Next HAHNEMANN’s development was sketched. Originally he was an adherent of conventional medicine, but he became a maker of a system of his own. It is clear that initially in his medical career he had commendable critical faculties, but that he subsequently lost these. Furthermore, he drastically changed his system without explanation. It is nothing but a fantastic speculation in the vein of an old idea. Classical homeopathy is an entirely untenable construction.
Many homeopaths of many different countries introduced further alterations of the principles of their master. These are described in detail. We have tried to bring out clearly how the doctrine was ever changing and to what extent the views of the adherents diverged.
The descriptive part of this study was completed in a chapter that describes in detail all the diverging ideas and methods that constitute homeopathy today. It became evident that also nowadays homeopathy is not a unity, but a complex of ideas and practices that often have only the name homeopathy as a common characteristic. Already at this stage of the investigation we were forced to conclude that criticism should do more than just prove the untenability of certain views or the inaccuracy of special methods. A criticism of homeopathy, if it shall have any value, must necessarily start from a contemplation of the whole material.
In our opinion the criticism given here does just that. All important aspects of homeopathy have been discussed. It has become clear that the homeopathic theory is a hotchpotch of unproved, improbable and incorrect opinions, and as a whole it undoubtedly can be called objectionable. Furthermore, there is no intimate connection between the theory and the practice of the system. Finally, there is no reason at all to follow homeopaths in their treatment of the sick. If the exposition had been incomplete in some sense, this conclusion would not have been possible.
Homeopathy is a system to provide sham medical treatment to its clients. It must be abandoned, and in fact it is abandoned in case of serious illness for which a real therapy exists. The system will only find adherents among physicians who lack a scientific attitude. Homeopathy is indeed not a scientific method, but a complex of articles of faith. We documented both the lack of scientific thinking and religious feelings towards the homeopathic doctrines.
The gist of homeopathy is treatment of the sick with so-called similar remedies. We investigated in how far this idea plays a part in present-day medicine. We showed that in modern scientific medicine only a very modest place can be assigned to similarity therapy. There is no need at all to isolate a similiary principle, no matter how guardedly formulated, from modern medicine.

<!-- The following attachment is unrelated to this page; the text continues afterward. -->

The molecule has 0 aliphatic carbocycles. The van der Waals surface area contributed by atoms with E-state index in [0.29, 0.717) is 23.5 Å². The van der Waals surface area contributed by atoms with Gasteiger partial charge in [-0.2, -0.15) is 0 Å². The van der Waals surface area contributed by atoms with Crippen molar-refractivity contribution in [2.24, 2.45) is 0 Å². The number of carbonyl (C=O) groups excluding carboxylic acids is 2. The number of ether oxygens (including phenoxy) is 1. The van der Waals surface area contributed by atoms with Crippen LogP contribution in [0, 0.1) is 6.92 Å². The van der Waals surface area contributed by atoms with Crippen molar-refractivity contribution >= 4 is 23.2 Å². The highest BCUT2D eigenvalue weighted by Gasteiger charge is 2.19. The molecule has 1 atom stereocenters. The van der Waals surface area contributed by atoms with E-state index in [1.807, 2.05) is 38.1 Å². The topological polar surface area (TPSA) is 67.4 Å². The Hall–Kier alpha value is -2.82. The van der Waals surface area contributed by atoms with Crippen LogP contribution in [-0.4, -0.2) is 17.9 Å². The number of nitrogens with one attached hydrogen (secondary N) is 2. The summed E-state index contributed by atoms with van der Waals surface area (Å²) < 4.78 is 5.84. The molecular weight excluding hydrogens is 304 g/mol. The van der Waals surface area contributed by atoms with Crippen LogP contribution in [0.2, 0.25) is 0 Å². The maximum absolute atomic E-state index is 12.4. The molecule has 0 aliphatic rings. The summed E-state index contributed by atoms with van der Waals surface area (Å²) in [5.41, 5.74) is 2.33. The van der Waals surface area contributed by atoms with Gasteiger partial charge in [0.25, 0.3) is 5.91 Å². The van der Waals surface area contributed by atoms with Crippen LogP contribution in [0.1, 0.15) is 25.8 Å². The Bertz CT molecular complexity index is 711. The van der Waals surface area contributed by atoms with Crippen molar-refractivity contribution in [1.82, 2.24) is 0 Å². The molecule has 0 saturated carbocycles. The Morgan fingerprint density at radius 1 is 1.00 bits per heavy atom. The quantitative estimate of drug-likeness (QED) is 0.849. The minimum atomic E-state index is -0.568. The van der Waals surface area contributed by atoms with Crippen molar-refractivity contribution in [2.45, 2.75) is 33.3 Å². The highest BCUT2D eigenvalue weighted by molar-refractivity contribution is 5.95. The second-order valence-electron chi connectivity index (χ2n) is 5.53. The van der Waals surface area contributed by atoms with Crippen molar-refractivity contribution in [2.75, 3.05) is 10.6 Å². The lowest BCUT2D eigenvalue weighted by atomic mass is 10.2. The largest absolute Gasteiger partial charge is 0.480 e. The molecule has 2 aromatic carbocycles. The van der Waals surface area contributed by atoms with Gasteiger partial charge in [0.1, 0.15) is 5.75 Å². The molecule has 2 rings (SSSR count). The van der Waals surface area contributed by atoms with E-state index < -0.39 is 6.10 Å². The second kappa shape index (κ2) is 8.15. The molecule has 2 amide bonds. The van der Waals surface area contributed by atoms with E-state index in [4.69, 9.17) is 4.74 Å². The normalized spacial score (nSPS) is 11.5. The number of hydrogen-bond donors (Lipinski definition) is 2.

A conciliation between allopathy and homeopathy therefore is impossible. They are not more or less equivalent partners. The official pharmacotherapeutic medicine recognizes the current standards of scientific thought and can justifiably be proud of its results. One merely has to consider the great advances not only of surgery and epidemiology, but also endocrinology and chemotherapy. They are just a few examples of the extent of medical knowledge and ability. Their significance can hardly be overestimated. Just suppose for a moment that a homeopath would to depend entirely on his own means and not use anything from modern science. It should be clear at once that there is no contest between homeopathy and allopathy. Such a struggle only exists in the homeopathic imagination, not in reality. This imaginary battle will continue in the minds of the homeopaths as long as there are any of these specimens left of that autistically undisciplined way of thinking. [A reference to Bleuler’s 1919 book Das autistisch-undisziplinierte Denken in der Medizin und seine Überwindung, JWN] Even that unreal existence will vanish when the last homeopath wakes up from his dreams. When that happens, scientific medicine will not change in the least. It will go on fulfilling its great task quietly, careful not to waste any energy on things that do not carry it any further. Just for once it seemed necessary to us to clear up matters completely regarding homeopathy. We thought it permissible that we should perform this modest task.
Having come to the end of our studies concerning homeopathy we think it will be well to recapitulate our conclusions in a few points. If torn from their context, they will perhaps seem to be a little abrupt; their motivation has however been amply given in the preceding.
I. The theory of homeopathy consists of a heterogenous complex of untenable, inaccurate and improbable assertions.
II. There is a deep gulf between the theory and the practice of homeopathy.
III. The practice of the homeopaths is a conglomerate of divergent actions that cannot be placed under one real common point of view, and the efficacy of which must be considered as very improbable.
IV. Homeopathy viewed as a whole is an unsuccessful endeavor to let the therapy run along a fixed scheme based on the old similarity-thought. But there is no place for that in present-day medicine.
V. A scientific physician cannot be a convinced adherent of the homeopathic principles.
VI. Objectively, it would be better for homeopathy to disappear from the medical scene altogether.
Postscript. June 19, 2016. I am immensely grateful to several people who have helped me to improve the English in this article. The most recent extensive corrections date from today.